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Cornelis Ketel en zijn familie: een revisie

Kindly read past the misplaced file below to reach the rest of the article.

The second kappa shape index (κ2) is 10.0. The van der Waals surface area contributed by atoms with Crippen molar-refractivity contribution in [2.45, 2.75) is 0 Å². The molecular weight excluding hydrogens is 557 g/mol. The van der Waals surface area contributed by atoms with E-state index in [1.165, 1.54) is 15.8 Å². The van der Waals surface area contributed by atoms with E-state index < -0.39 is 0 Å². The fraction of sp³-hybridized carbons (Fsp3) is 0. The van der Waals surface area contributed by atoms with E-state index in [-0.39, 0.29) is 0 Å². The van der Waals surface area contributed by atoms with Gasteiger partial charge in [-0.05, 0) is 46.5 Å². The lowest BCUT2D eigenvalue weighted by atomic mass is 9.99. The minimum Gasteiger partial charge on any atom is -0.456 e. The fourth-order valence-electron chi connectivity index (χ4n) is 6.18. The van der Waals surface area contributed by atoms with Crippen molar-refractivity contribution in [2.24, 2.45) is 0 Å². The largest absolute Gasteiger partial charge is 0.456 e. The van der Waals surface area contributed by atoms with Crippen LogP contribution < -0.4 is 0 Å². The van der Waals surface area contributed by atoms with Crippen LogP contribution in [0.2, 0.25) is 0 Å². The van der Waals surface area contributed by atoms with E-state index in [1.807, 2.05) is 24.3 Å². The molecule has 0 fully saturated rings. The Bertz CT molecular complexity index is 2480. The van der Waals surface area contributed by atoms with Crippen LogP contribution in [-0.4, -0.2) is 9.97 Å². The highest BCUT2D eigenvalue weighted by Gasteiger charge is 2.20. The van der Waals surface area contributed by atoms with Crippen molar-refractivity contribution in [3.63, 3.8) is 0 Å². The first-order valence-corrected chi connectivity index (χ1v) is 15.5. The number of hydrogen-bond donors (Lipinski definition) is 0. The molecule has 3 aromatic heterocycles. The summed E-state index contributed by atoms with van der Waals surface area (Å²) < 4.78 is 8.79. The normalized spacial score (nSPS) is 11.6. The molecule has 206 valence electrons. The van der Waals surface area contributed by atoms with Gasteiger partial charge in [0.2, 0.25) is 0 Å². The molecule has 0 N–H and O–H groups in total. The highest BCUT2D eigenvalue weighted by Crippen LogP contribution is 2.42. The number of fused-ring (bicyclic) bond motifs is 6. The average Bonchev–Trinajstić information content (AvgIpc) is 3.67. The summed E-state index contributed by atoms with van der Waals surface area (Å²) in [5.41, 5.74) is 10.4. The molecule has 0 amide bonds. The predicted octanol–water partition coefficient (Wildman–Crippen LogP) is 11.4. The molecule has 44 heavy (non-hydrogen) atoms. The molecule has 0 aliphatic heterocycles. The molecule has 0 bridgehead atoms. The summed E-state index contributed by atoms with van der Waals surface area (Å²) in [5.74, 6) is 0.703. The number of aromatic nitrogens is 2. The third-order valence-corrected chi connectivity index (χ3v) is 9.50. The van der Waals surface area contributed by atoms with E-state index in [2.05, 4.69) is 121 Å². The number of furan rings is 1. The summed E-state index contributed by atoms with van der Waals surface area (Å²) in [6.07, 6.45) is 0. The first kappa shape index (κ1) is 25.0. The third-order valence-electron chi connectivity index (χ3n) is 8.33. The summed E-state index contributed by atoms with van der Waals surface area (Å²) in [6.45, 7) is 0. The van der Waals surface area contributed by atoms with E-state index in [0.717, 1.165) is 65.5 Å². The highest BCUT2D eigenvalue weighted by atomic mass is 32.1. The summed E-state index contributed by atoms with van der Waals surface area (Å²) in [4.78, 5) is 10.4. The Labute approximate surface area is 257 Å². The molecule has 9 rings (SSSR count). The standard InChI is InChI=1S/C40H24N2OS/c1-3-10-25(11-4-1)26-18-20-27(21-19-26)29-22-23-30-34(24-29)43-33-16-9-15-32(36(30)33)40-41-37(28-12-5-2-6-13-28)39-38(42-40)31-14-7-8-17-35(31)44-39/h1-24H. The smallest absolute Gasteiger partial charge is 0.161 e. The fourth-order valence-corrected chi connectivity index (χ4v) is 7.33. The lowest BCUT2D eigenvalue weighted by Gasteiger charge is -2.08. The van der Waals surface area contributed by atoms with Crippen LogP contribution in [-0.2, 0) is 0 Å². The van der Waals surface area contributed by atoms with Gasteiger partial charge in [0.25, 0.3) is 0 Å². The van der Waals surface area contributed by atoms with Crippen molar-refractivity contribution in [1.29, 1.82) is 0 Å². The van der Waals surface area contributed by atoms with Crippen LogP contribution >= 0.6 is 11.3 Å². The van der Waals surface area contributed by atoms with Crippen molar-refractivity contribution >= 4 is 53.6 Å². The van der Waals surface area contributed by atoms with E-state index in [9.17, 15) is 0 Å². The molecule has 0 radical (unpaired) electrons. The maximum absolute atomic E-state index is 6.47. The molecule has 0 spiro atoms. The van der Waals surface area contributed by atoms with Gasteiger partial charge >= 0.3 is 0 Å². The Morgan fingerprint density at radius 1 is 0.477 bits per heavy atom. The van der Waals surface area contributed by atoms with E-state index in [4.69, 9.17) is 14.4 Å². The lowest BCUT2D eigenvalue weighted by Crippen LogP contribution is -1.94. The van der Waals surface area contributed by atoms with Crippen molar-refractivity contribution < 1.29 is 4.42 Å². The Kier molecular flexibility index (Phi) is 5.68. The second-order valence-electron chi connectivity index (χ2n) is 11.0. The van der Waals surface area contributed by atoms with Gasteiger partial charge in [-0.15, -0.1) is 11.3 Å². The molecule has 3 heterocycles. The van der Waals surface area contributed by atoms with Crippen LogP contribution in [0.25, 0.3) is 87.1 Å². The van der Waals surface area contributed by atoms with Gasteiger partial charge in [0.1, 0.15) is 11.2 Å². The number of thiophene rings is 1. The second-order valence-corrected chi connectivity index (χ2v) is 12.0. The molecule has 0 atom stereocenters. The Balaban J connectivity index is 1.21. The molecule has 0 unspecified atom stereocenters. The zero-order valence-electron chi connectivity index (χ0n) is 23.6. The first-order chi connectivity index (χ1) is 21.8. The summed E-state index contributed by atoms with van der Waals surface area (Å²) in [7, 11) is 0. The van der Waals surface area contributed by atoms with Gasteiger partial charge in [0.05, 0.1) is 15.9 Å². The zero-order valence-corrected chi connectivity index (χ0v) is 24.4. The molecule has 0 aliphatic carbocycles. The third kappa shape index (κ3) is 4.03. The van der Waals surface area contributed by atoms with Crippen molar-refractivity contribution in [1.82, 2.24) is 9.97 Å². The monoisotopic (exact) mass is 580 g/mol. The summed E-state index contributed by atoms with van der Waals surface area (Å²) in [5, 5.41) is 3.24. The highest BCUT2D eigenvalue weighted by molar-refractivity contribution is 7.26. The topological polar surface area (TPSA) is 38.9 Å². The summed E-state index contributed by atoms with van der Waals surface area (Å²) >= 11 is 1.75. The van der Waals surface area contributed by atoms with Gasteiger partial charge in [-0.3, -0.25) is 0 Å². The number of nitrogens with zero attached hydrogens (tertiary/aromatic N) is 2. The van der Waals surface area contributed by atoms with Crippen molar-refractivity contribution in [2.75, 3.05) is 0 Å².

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In 1964 this journal published an article by J. Schouten with a family tree of the Ketel family of Gouda; most of the archive records consulted by the author for that purpose were already public. His principal theme, however, was the hypothesis of a third painter in the family by the name of Cornelis Ketel. The first Cornelis, who died in 1567, was the now forgotten uncle and teacher of the second, the well-known painter Cornelis Ketel who died in Amsterdam in 1616; the third Cornelis was the first one's son and thus a cousin of the second. Fresh archive research has yielded a corrected and more extensive family trcc of the Ketel family (fig. 1). Another result of this investigation is the untenability of Schouten's hypothesis: a third Cornelis did exist, but died at an early age before 1582, and there are no indications that he was an artist. Consequently, all Gouda archive records post-dating 1582 or thereabouts refer to the Cornclis Ketel who lived in Amsterdam at that time. Although he did live in Gouda for a few years after 1590/91, it was not in a 'Gasthuis' (almshouse), a misunderstanding caused by an incorrcctly transcribed archive record (fig. 6). A number of paintings which an 'old' tradition - much younger, incidentally, than Schouten would have us believe - ascribes to the second Ketel, and which because of their inferior quality arc attributed by Schouten to the third Cornelis, can therefore not be the work of the latter (figs. 7, 8, 9). Nor are they by the well-known Ketel. The addition of 'de Jonge' (the Younger) to the Amsterdam Ketel's name occurs sporadically in a few Gouda records. This suffix was not meant, as Schouten presumed, to distinguish him from his cousin, who in any case was younger than the Amsterdam Ketel, but to distinguish him as a painter from his elder uncle and teacher. Until work by this teacher is discovered, there is no point in dubbing the pupil 'the Younger'. Ketel did not suffer from gout; his brushless painting is a facet of his artistic versatility. As a matter of fact he did paint a number of works with the brush after 1600. A brother of the third Cornelis, the engineer Jacob whom Van Mander mentions in his biography of Ketel, is apparently identical with the painter Jacques Que(s)tel who lived successively in Orleans, Milan and Paris (fig. 2). He probably did not take up painting until after 1602. In 1608 he made decorations for Queen Maria de Medici's ceremonial entrance into Chartres. No work by him has come to light thus far, but a number of engravings after a portrait he painted in 1609 have survived (figs. 3 and 4). Appendix i traces how a legacy of another uncle of Ketel was distributed and passed on to his descendants. Appendix 2 lists a number of archive records pertaining to Jacob Ketel/Jacques Questel.


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